Opinions on Debatable Issues #7
Lottocracy, also called sortition, is the selection of political officials as a random sample from a larger pool of candidates. Ernest Callenbach and Michael Philips argue this “scheme would ensure fair representation for the people and their interests, elimination of many realpolitik behaviors, and a reduction in the influence of money and associated corruption, all leading to better legislation”. However, lottocracy is impracticable in the US when brought into practice. Here is why.
Foremost, lottocracy can cause incompetent officials to be elected, which is unhelpful in creating an effective political system. In an elections-based system, we elect representatives because we believe they’re good at their jobs. According to Susan Stokes, professor of political science at Yale University, “There are ways in which we want our elected officials to look like us and then there are other ways in which we want them to be better than us”. But in lottocracy, as professor Ashley Koning of Rutgers’ Eagleton Institute of Politics says, “Some individuals may not want or are simply not equipped with the right skill set to serve.” In contrast, elections allow the most experienced and informed candidate to take the job because, naturally, citizens vote based on the past achievements of the candidates. Lottocracy can put a person with no basic knowledge about the Constitution nor federal laws to the important job of directing the future of our nation.
Some argue that capability is not a problem because a cognitive test will be conducted and basic training on specific topics and communication with local experts will be provided to inform the people being selected in a lottocracy. However, those cannot make them competent and experienced enough to be Senators or Congressmen. Despite that they might feel pressured by the responsibility put on them, it is simply unrealistic for ordinary citizens to obtain abundant legal knowledge and understanding of politics in such a short amount of time. You cannot train a normal person into a gymnastic in a couple of weeks and put that person into an Olympic contest, expecting them to bring the US a gold medal.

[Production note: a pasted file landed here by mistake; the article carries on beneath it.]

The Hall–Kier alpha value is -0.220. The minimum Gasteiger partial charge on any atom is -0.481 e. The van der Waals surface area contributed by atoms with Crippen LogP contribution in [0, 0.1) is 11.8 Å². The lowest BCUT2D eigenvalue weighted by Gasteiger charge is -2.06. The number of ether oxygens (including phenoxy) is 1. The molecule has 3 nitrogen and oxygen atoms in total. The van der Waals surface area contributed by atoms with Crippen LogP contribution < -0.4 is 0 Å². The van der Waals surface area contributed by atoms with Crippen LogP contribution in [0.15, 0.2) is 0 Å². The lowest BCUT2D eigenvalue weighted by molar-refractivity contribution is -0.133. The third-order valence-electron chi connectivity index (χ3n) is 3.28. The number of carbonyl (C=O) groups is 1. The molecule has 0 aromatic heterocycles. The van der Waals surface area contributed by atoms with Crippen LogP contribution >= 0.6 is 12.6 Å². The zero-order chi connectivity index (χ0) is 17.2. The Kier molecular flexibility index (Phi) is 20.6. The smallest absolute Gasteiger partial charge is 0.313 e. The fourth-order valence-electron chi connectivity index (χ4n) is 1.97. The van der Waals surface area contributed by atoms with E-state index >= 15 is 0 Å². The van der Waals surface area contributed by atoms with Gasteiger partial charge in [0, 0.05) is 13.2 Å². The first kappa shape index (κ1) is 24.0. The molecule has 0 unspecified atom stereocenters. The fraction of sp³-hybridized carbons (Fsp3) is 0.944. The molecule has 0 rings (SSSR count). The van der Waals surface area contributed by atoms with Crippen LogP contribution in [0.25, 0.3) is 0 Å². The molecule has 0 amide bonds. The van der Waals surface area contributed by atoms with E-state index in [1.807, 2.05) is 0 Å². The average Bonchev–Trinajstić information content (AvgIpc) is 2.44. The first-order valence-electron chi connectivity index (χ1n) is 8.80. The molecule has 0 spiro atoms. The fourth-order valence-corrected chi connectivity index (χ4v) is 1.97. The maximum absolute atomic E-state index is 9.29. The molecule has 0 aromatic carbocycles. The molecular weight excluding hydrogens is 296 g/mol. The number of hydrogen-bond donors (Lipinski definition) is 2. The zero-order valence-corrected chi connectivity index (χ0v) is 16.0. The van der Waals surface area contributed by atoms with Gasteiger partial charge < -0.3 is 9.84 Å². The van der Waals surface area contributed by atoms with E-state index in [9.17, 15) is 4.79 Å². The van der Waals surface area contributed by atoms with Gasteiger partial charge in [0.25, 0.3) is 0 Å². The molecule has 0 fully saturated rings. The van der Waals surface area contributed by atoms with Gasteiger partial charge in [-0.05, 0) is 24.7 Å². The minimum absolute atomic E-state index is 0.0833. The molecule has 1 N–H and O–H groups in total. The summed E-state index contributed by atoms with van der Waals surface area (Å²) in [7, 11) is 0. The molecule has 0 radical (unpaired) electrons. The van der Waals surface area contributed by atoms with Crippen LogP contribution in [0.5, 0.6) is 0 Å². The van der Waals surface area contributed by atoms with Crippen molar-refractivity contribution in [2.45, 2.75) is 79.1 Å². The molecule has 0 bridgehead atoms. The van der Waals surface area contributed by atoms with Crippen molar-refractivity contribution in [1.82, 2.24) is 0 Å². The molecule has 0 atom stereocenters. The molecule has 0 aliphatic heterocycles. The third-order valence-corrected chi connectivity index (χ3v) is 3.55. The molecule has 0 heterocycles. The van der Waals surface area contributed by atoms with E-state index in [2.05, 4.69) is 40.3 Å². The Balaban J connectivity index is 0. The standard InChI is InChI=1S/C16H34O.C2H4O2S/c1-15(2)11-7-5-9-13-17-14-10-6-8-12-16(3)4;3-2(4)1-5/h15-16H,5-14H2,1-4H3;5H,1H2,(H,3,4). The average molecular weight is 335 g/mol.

Besides the problem of incompetence, lottocracy undermines democracy. A country’s future cannot be thrown into the hands of fate or luck because it will engender chaos and dissatisfaction. Unlike jury duty, in which people are randomly chosen to decide something usually has little impact on the entire country, Senators and Congressmen represent the people’s will and shape the future of the US. Therefore, only when the candidate that is supported by the majority of citizens is elected, we are closer to democracy. If lottocracy can create the best outcome, then citizens should not worry about whether Sen. Doug Jones is going to be elected as the Alabama senator because any candidate is sane and educated. But, in reality, people are doing what they can to influence the election in a way that fits their desired outcome because that is the only way for us to feel represented and heard. We will always prefer one candidate over the other or dislike a candidate. The only way to have the majority satisfied and to maximize the citizens’ power and fulfill their will about who holds power and how this country looks like in the future is to maintain the current elections-based system because voting ensures that who gets the majority’s votes got elected. In a lottocracy, a candidate with only a 5% of approval rate can get elected, leaving 95% citizens discontent. This is the opposite of democracy because the candidates that represent the will of the majority do not get the job.